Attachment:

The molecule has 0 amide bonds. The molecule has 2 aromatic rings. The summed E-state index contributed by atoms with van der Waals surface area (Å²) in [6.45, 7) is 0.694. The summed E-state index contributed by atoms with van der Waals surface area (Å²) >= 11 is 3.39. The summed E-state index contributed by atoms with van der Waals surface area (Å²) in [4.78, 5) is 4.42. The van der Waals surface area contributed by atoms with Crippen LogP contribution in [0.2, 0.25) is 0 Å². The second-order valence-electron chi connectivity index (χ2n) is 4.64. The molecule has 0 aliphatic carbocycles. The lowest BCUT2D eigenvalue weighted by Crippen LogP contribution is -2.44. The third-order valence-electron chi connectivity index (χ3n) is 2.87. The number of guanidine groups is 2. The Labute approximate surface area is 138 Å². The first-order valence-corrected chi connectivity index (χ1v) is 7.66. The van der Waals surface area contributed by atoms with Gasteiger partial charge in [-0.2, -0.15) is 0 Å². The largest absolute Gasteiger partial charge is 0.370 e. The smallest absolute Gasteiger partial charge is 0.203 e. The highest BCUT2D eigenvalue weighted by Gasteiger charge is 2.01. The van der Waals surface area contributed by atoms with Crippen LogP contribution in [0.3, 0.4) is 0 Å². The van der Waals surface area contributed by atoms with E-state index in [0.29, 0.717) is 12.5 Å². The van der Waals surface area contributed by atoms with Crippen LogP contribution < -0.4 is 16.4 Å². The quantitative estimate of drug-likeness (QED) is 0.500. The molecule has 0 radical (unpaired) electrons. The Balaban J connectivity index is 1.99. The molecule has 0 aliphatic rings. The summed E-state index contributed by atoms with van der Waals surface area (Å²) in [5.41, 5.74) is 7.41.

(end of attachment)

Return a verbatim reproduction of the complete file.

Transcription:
The molecule has 0 amide bonds. The molecule has 2 aromatic rings. The summed E-state index contributed by atoms with van der Waals surface area (Å²) in [6.45, 7) is 0.694. The summed E-state index contributed by atoms with van der Waals surface area (Å²) >= 11 is 3.39. The summed E-state index contributed by atoms with van der Waals surface area (Å²) in [4.78, 5) is 4.42. The van der Waals surface area contributed by atoms with Crippen LogP contribution in [0.2, 0.25) is 0 Å². The second-order valence-electron chi connectivity index (χ2n) is 4.64. The molecule has 0 aliphatic carbocycles. The lowest BCUT2D eigenvalue weighted by Crippen LogP contribution is -2.44. The third-order valence-electron chi connectivity index (χ3n) is 2.87. The number of guanidine groups is 2. The Labute approximate surface area is 138 Å². The first-order valence-corrected chi connectivity index (χ1v) is 7.66. The van der Waals surface area contributed by atoms with Gasteiger partial charge in [-0.2, -0.15) is 0 Å². The largest absolute Gasteiger partial charge is 0.370 e. The smallest absolute Gasteiger partial charge is 0.203 e. The highest BCUT2D eigenvalue weighted by Gasteiger charge is 2.01. The van der Waals surface area contributed by atoms with Crippen LogP contribution in [0.3, 0.4) is 0 Å². The van der Waals surface area contributed by atoms with E-state index in [0.29, 0.717) is 12.5 Å². The van der Waals surface area contributed by atoms with Crippen LogP contribution < -0.4 is 16.4 Å². The quantitative estimate of drug-likeness (QED) is 0.500. The molecule has 0 radical (unpaired) electrons. The Balaban J connectivity index is 1.99. The molecule has 0 aliphatic rings. The summed E-state index contributed by atoms with van der Waals surface area (Å²) in [5.41, 5.74) is 7.41.